Jelly-like fluid found within the nucleus of a cell
Nucleoplasm
Dark-staining, rod-shaped structures composed of highly coiled chromatin, found in cells undergoing cell division
Chromosomes
Spherical protein molecules around which DNA wraps
Histones
Fine, uncoiled strands of DNA in the nucleus of a non-dividing cell
Extended chromatin
Dark-staining regions in the nucleus of a non-dividing cell composed of tightly coiled strands of DNA
Condensed chromatin
A section of DNA and its eight associated histone proteins
Nucleosome
Match the stages of interphase with the events that occur in each.

G1
The cell is metabolically active, synthesizing proteins, and growing rapidly
Match the stages of interphase with the events that occur in each.

G2
Cell division enzymes are synthesized, and the centrioles complete replication
Match the stages of interphase with the events that occur in each.

S
DNA replicates itself
Match the stages of mitosis with the events that occur in each.

Chromosomes line up along the cell equator
Metaphase
Match the stages of mitosis with the events that occur in each.

Chromatin condenses into chromosomes; centrioles move toward opposite poles of the cell
Prophase
Match the stages of mitosis with the events that occur in each.

Identical sets of chromosomes are moved to opposite sides of the cell
Anaphase
Match the stages of mitosis with the events that occur in each.

Chromosomes uncoil and revert to chromatin; nuclear membranes form around the sets of chromosomes
Telophase
Match the structures with their functions.

Ribosomes
Protein synthesis
Match the structures with their functions.

Smooth endoplasmic reticulum
Lipid synthesis
Match the structures with their functions.

Lysosomes
Intracellular digestion
Match the structures with their functions.

Centrioles
Organize the spindle during mitosis
Match the structures with their functions.

Microtubules
Support the cell and give it shape; involved in cell movements
Match cell structures with the products that they produce.

Mitochondrion
ATP
Match cell structures with the products that they produce.

Rough endoplasmic reticulum
Transport vesicles
Match cell structures with the products that they produce.

Golgi apparatus
Lysosomes and secretory vesicles
Match cell structures with the products that they produce.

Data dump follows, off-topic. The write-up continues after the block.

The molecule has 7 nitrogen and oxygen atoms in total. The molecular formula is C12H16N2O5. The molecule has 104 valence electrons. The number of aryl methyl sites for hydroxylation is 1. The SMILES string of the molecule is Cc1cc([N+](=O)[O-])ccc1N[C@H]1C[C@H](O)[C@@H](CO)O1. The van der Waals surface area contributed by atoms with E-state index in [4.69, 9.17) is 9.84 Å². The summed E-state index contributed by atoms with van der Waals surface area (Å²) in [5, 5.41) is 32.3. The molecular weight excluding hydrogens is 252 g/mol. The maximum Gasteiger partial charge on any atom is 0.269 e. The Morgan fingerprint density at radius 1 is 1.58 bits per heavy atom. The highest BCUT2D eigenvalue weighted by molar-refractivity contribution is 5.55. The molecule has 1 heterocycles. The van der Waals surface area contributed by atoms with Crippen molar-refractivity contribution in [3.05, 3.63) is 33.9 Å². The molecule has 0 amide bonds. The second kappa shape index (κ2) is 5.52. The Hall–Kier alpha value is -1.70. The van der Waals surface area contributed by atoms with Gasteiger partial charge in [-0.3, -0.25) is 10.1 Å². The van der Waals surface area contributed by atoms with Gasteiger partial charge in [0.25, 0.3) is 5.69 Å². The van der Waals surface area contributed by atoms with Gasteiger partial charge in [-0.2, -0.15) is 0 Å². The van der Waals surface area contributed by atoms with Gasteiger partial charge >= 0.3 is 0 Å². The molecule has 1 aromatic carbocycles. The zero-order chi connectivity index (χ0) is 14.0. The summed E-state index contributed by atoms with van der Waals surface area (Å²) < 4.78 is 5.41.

Nucleolus
Ribosomes
Match cell structures with the products that they produce.

Centrioles
Cilia and flagella (microtubules)
Match the stages of the cell cycle with the events occurring in each.

Cytokinesis
Division of the parent cell cytoplasm into two daughter cells
Match the stages of the cell cycle with the events occurring in each.

Mitosis
Separation of two identical sets of chromosomes to opposite sides of the parent cell
Match the stages of the cell cycle with the events occurring in each.

Interphase
Non-dividing stage involving rapid growth, DNA replication, and preparation for division
Match each type of membrane transport with the appropriate characteristics.

Diffusion
Random motion of a substance resulting in movement from area of high to lower concentration
Match each type of membrane transport with the appropriate characteristics.

Facilitated diffusion
A passive process utilizing a protein carrier or channel
Match each type of membrane transport with the appropriate characteristics.

Primary active transport
Movement of a substance that utilizes a carrier; energy comes directly from hydrolysis of ATP
Match each type of membrane transport with the appropriate characteristics.

Secondary active transport
Movement of a substance that utilizes a carrier, and has a concentration gradient as the source of energy
Match each form of RNA with its function.

mRNA
Carries genetic instructions from nucleus to the site of protein synthesis
Match each form of RNA with its function.

tRNA